The mango mangonada at Dulcemania in Westbury.

The mango mangonada at Dulcemania in Westbury. Credit: Linda Rosier

There's more to summer than ice cream. Cold and sweet desserts flavored with flowers and fruits, pickles and syrups, chili powder and spices that hail from around the world offer deep refreshment. There’s shaved ice styled like they do in Korea and Cancún; fruit-laden slushies spiked with syrup and sweetened condensed milk — even ice cream with noodles.

All you need is a taste for adventure — and maybe, a spoon.


Trends tend to go mind-bogglingly viral in Korea, and bingsu is no exception. The icy dessert has gone from a simple bowl of shaved ice with red beans and condensed milk to an all-out international sensation. In Jericho, CaféInn owner Jennifer Bae tops hers with fresh fruits, ice cream and a macaron — get it with mangoes or strawberries, matcha or Earl Grey. Whatever you choose, the snow-soft ice melts like sweet silk in your mouth — and the fruit is fresh, fresh, fresh.


CaféInn, 15 Jericho Tpke., Jericho; 917-882-7011

Northern Canaan Bakery, 478 Plainview Rd., Hicksville; 516-931-1113,

Matcha bingsu at Caféinn in Jericho.

Matcha bingsu at Caféinn in Jericho. Credit: Linda Rosier


Columbia’s native party-in-a-cup is a cocktail of fresh fruits, crushed ice and tangy syrup. Is it a drink? A dessert? Maybe a snack. Whatever you call it, it’s a sweet and tangy textural cacophony mellowed by a generous pour of condensed milk, which sinks to the bottom as half-frozen, buttery goo. Reach deep into the cup with the provided spoon; You can mix it in, or grab a spoonful and drizzle it over crisp green apples or pebbles of ice — or just lap it up like a hungry kitten.


Punto Rojo, Glen Cove, Freeport, Hicksville and Uniondale;

Cholado at Punto Rojo in Hicksville.

Cholado at Punto Rojo in Hicksville. Credit: Hannah Palmer Egan

Halo Halo

At first glance, this epic Filipino dessert looks like a mashup between an ice cream sundae and a snow cone. Pronounced "hallow hallow" — that’s "mix-mix" in Tagalog — it can be made with any number of fruits, candies and toppings. At Kabayan Grill in East Meadow, it comes in a wide sundae dish: A maraschino cherry perches atop a scoop of nutty ube (purple yam) ice cream, which perches atop a mound of shaved ice doused in evaporated milk. All of this floats upon a creamy soup of sweetened red beans, coconut jellies and velveteen lobes of jackfruit. Pro tip: Take your time with this one: the flavors get even better as things melt together.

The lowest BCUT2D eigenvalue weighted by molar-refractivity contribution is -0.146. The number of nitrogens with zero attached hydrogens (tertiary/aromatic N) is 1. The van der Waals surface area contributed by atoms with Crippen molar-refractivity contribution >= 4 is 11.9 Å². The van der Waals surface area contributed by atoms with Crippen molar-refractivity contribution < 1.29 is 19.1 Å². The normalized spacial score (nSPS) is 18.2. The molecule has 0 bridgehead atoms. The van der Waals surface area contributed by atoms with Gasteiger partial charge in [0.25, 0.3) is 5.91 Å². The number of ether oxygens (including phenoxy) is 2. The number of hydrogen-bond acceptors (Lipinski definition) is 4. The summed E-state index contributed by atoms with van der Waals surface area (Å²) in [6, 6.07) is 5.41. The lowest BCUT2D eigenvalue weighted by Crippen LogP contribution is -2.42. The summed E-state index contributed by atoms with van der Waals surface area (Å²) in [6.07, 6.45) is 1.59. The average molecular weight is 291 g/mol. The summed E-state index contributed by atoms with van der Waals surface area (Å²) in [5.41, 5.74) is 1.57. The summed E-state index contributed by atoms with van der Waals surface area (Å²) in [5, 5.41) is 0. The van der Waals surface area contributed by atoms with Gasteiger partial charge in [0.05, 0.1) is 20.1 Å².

Kabayan Grill, 1634 Front St., East Meadow; 516-500-9574,

Guiradelco, 324 Post Ave., Westbury; 516-333-9898

Asian One Best Grocery, 1021 Portion Rd., Ronkonkoma, 631-732-7336

The mango mangonada at Dulcemania in Westbury.

The mango mangonada at Dulcemania in Westbury. Credit: Linda Rosier

Kulfi Falooda

Variations on this south Asian treat abound, but it invariably includes kulfi — the ultrarich Indian ice cream made with condensed milk — tukmaria (soaked basil seeds, which form a loose jelly similar to chia pudding), and rice vermicelli. At Hicksville’s Bengali Sweet Shop, the ice cream’s is stained pink with rose syrup, impossibly creamy and tastes like flowers. Translucent pink noodles and basil-seed porridge barely freeze as they blend with the frozen dairy, adding delicate chew.

Also notable: Faloodeh — Persian ice cream or shaved ice with noodles — can be had at Ravagh Persian Grill , where it presents as frozen cubes of rosewater vermicelli accompanied by sour cherries in syrup.


Bengali Sweet Shop, 343 S. Broadway, Hicksville; 516-935-3391,

Mithaas, 217 Bethpage Rd., Hicksville; 516-605-1230,

Ravagh Persian Grill, Roslyn Heights and Huntington;

Colbeh, 75 N. Station Plaza, Great Neck; 516-466-8181,

Falooda Kulfi at Bengali Sweet Shop in Hicksville.

Falooda Kulfi at Bengali Sweet Shop in Hicksville. Credit: Hannah Palmer Egan


Also called chamangos or chamoyadas, these frozen coolers are all the rage on the hot streets of Mexico. They’re colored in the saturated hues of a tequila sunrise and an adventure to eat, at once savory, spicy and sweet. Each begins in a cup splashed with chamoy (sweet-and-sour chile sauce) and Tajín chile-lime salt. To that, add tart mango sorbet or Italian ice, fresh mangos, more sauce and salt, and plunk in a tamarind straw. For first-timers, half the fun is figuring out how to eat it — you can use the straw, but you’ll have to chew the gooey, pepper-laced tamarind off the bottom first (a delightful, if messy job). Finally, when you’ve drained all the slush from the cup, you can spoon out or tip back the mangoes. ¡Buen provecho!


Vasquez Deli, 37 Sunrise Hwy., Amityville; 631-608-4300

Michoacan Michoacan A Pedir De Boca, 342 Newbridge Rd., East Meadow; 516-519-6130

Dulcemania, Amityville, Hempstead and Westbury;

The mango mangonada at Dulcemania in Westbury.

The mango mangonada at Dulcemania in Westbury. Credit: Linda Rosier

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